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Of Interest

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We can create a new energy source says Fonck

After several months in the role of Associate Director of Fusion Energy Sciences in the U.S. Department of Energy's Office of Science, Dr. Raymond Fonck has become accustomed to the concept of "fusing" the fusion community into a new phase of energy. Fonck cited several challenges that he feels ready to face, including the introduction of the ITER project to others in the fusion community. "The whole field is going to step up to a new realm of operation, a new realm of physics," Fonck said. "Some of it is known; some is unknown. But this means the 'state of the science' takes a step up."

Fonck — who was a professor at the University of Wisconsin-Madison before joining DOE last year — previously had served as director of the U.S. Burning Plasma Organization and chief scientist for the USIPO. He has published more than 180 scientific articles and was awarded the 1999 APS Award for Excellence in Plasma Physics Research and the Fusion Power Associates 2004 Fusion Leadership Award.

"ITER is exciting, important, and well worth the investment": Ray Fonck, US Department of Energy.  (Click to view larger version...)
"ITER is exciting, important, and well worth the investment": Ray Fonck, US Department of Energy.
When considering how the ITER effort will evolve, Fonck said it is important to define the current state of fusion research. Because it can be difficult to understand the importance of a task whose goal is far in the future, he suggests better communication about intermediate goals with the fusion community, helping to create more cohesion. "I think what brought me here was the hope that I can help better define what we are doing in the mid-term and long-term," he said. "I also hope to help the community develop a new strategic plan that's relevant to the time and era of ITER.

"The real opportunity," Fonck continued, "is that we have the American Competitiveness Initiative and the America COMPETES Act guiding the funding of physical sciences and the federal structure. This gives fusion and plasma science projects such as ITER a chance to compete." He added that the Fusion Energy Sciences Program has a dual nature: supporting magnetic fusion energy sciences and basic plasma physics. A priority for Fonck is to define a narrative of nurturing both these areas and helping to "fuse" the community's thoughts. The goal is to have the community organize around these ideas and come up with a "way" or path that everyone can follow.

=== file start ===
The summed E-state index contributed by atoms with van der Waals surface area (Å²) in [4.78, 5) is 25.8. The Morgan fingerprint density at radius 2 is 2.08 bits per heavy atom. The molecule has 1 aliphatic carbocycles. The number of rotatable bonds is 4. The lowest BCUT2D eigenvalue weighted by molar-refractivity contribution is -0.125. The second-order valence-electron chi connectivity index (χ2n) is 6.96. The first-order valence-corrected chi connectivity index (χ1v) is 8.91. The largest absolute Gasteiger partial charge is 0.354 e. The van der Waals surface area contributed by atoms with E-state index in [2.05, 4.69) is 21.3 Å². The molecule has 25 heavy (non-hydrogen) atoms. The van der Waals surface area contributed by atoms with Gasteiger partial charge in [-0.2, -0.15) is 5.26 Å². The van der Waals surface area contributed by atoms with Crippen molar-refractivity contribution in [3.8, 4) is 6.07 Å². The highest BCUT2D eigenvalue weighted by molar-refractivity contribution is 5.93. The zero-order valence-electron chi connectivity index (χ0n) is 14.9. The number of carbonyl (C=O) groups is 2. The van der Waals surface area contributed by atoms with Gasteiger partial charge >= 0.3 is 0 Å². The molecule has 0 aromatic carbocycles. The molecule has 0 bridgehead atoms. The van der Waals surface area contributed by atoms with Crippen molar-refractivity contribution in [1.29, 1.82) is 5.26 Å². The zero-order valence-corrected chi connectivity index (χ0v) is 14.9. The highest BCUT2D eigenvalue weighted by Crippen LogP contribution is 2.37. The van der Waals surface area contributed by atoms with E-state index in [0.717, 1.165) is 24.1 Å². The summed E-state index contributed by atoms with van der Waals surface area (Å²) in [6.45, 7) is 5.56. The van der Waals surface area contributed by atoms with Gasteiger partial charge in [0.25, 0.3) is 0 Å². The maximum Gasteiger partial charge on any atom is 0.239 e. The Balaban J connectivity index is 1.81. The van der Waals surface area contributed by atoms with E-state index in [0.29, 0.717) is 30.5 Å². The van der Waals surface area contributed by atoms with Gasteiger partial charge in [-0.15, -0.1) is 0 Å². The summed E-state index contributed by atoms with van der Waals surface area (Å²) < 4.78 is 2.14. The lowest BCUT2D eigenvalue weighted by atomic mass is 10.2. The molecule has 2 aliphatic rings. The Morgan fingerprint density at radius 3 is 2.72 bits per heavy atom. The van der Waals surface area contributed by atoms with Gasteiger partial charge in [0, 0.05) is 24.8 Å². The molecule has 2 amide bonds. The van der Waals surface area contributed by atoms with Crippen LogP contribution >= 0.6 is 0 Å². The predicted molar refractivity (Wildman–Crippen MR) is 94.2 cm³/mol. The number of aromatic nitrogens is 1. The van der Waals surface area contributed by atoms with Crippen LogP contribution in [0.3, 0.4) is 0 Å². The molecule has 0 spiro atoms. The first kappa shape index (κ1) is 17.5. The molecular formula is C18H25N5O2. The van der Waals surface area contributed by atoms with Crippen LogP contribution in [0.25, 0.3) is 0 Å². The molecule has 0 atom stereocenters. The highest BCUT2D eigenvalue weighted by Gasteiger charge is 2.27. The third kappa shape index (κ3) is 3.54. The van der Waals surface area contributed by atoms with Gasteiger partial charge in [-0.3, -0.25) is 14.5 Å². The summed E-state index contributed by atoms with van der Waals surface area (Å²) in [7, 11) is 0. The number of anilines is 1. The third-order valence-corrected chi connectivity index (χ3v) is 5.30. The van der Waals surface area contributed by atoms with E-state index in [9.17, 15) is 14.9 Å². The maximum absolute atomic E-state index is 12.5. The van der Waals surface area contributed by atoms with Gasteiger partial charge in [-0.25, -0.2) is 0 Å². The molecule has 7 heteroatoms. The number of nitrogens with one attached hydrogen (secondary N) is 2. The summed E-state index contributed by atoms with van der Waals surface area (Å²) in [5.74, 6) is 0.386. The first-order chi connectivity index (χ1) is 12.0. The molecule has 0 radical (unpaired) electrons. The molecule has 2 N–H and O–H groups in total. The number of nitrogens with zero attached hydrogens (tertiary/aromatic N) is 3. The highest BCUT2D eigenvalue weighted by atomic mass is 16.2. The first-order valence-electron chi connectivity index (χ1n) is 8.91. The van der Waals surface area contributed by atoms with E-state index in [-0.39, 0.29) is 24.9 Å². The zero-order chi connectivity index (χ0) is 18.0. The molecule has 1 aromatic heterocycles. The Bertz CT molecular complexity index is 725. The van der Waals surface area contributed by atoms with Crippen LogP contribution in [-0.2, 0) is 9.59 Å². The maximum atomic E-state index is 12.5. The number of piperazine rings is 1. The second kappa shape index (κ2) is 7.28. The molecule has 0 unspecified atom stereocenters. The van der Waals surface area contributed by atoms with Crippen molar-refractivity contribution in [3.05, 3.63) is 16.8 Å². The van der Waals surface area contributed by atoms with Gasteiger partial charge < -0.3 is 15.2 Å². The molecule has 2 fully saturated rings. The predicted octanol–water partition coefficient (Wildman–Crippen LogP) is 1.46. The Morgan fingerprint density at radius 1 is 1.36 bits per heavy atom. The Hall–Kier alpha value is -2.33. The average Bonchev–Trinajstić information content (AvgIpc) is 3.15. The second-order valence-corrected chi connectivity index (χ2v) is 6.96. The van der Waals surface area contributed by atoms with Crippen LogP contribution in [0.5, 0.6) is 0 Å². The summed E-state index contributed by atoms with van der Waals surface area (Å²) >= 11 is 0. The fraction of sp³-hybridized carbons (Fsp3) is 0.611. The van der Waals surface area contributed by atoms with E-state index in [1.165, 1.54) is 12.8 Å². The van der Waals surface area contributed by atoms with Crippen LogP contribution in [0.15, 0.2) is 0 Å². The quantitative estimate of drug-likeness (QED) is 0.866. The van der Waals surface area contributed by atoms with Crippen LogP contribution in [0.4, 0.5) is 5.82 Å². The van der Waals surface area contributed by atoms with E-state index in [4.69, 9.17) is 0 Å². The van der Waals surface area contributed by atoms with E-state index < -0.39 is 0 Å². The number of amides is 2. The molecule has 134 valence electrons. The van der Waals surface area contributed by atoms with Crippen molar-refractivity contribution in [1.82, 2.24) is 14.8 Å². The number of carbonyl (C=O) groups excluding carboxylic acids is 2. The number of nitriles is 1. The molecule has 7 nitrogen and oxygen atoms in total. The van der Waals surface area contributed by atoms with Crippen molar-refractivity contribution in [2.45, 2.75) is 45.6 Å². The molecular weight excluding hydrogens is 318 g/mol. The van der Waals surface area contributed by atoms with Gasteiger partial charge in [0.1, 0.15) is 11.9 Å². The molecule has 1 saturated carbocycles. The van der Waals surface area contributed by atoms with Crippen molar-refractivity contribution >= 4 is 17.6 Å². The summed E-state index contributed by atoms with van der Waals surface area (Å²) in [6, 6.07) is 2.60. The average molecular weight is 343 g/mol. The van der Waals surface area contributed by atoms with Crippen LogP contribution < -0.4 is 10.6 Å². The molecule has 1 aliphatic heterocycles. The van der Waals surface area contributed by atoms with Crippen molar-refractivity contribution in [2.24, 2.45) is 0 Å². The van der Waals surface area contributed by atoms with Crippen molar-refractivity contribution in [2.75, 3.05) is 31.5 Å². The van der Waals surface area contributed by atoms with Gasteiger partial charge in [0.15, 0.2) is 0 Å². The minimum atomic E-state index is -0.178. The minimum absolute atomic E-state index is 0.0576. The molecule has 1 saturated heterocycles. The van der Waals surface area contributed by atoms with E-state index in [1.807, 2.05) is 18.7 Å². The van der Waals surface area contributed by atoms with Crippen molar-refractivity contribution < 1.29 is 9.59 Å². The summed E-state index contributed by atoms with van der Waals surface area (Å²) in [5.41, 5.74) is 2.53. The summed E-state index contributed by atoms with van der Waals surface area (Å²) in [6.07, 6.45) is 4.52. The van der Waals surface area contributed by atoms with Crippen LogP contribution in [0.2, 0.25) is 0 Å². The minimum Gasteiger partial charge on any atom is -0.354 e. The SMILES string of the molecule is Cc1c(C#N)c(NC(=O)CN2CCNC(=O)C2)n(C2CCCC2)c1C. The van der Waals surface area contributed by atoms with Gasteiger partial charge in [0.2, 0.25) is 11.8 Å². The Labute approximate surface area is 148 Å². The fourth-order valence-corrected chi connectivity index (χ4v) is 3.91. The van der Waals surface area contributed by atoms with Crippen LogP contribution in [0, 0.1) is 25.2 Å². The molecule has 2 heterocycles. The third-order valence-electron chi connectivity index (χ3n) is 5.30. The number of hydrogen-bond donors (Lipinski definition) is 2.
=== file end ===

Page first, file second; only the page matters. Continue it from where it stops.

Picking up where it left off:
All this "fusing" can be challenging but enjoyable, Fonck said, adding that the fusion community is filled with "dedicated and passionate" scientists and engineers. "If you don't enjoy doing something like this, you'll go crazy," Fonck said. "We all find our niches."

One of those niches for fusion folks is at the US ITER Project Office in Oak Ridge. "They are doing a phenomenal job in their work to put the project together and help with the plans to build the facility," Fonck said. He added that it can be difficult when building a large facility to involve the research community if the actual facility is elsewhere. He said he thinks ITER is becoming a proactive project through informational and outreach activities and that this should enhance abilities to "fuse" the community.

When asked why the general public should care about ITER and the U.S. role in the project, Fonck responded, "It's an easy call in the sense that ITER is the linchpin of our strategy to demonstrate that we can create a new source of energy for the world and for our nation. However, this is not the only answer; it is part of a portfolio of energy technologies and capabilities that researchers should be developing. But fusion — with its challenges — has fantastic promise as a virtually unlimited source of energy with attractive inherent safety and environmental features. "ITER is the cornerstone," Fonck concluded. "This project is exciting, important, and well worth the investment."

Following the interview, the following addendum was provided concerning the FY 2008 budget situation for ITER: It is important to note that the 2008 Omnibus Appropriations Bill eliminates nearly all funding for the U.S. Contributions to the ITER Project (U.S. ITER Project). Although the U.S. will maintain operation of its core project team activities of the Office of Fusion Energy Sciences and the U.S. ITER Project Office and will provide continued support for the U.S. secondees in Cadarache, France, it is necessary to postpone until further notice the U.S. contributions to ITER including cash, procurements and R&D. The U.S. will maintain its participation and involvement on the Management and Science and Technology Advisory Committees, including activities leading to resolution of the key outstanding issues related to the design review conducted in 2007. The Department is pursuing all possible avenues for obtaining restored funding for ITER in FY 2008 and anticipates full funding in FY 2009, which was included in the President's FY2009 Budget Request

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